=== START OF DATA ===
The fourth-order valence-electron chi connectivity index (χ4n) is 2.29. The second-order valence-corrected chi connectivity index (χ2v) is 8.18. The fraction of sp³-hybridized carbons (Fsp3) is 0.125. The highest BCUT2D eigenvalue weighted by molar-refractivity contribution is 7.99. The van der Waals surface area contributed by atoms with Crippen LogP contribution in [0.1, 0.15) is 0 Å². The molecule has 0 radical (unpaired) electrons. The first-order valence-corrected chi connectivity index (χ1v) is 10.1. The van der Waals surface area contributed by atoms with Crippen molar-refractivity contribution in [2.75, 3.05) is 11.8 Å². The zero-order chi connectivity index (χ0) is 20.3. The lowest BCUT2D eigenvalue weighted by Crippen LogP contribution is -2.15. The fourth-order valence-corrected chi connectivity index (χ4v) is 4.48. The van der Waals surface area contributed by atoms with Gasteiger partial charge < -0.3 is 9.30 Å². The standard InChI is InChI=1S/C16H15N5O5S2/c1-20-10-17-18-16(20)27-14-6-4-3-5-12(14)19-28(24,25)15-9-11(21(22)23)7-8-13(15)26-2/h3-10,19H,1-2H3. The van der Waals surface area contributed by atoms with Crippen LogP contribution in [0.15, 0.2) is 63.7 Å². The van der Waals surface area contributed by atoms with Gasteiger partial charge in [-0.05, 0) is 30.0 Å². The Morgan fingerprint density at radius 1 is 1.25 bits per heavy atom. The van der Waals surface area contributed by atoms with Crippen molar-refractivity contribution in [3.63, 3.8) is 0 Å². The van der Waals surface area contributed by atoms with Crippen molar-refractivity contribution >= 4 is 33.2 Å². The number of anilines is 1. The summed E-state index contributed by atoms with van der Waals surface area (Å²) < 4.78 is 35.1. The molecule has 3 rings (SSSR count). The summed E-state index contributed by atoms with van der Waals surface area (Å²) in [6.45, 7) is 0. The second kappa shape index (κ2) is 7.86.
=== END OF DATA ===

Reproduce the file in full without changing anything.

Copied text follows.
The fourth-order valence-electron chi connectivity index (χ4n) is 2.29. The second-order valence-corrected chi connectivity index (χ2v) is 8.18. The fraction of sp³-hybridized carbons (Fsp3) is 0.125. The highest BCUT2D eigenvalue weighted by molar-refractivity contribution is 7.99. The van der Waals surface area contributed by atoms with Crippen LogP contribution in [0.1, 0.15) is 0 Å². The molecule has 0 radical (unpaired) electrons. The first-order valence-corrected chi connectivity index (χ1v) is 10.1. The van der Waals surface area contributed by atoms with Crippen molar-refractivity contribution in [2.75, 3.05) is 11.8 Å². The zero-order chi connectivity index (χ0) is 20.3. The lowest BCUT2D eigenvalue weighted by Crippen LogP contribution is -2.15. The fourth-order valence-corrected chi connectivity index (χ4v) is 4.48. The van der Waals surface area contributed by atoms with Gasteiger partial charge < -0.3 is 9.30 Å². The standard InChI is InChI=1S/C16H15N5O5S2/c1-20-10-17-18-16(20)27-14-6-4-3-5-12(14)19-28(24,25)15-9-11(21(22)23)7-8-13(15)26-2/h3-10,19H,1-2H3. The van der Waals surface area contributed by atoms with Crippen LogP contribution in [0.15, 0.2) is 63.7 Å². The van der Waals surface area contributed by atoms with Gasteiger partial charge in [-0.05, 0) is 30.0 Å². The Morgan fingerprint density at radius 1 is 1.25 bits per heavy atom. The van der Waals surface area contributed by atoms with Crippen molar-refractivity contribution in [3.63, 3.8) is 0 Å². The van der Waals surface area contributed by atoms with Crippen molar-refractivity contribution >= 4 is 33.2 Å². The number of anilines is 1. The summed E-state index contributed by atoms with van der Waals surface area (Å²) < 4.78 is 35.1. The molecule has 3 rings (SSSR count). The summed E-state index contributed by atoms with van der Waals surface area (Å²) in [6.45, 7) is 0. The second kappa shape index (κ2) is 7.86.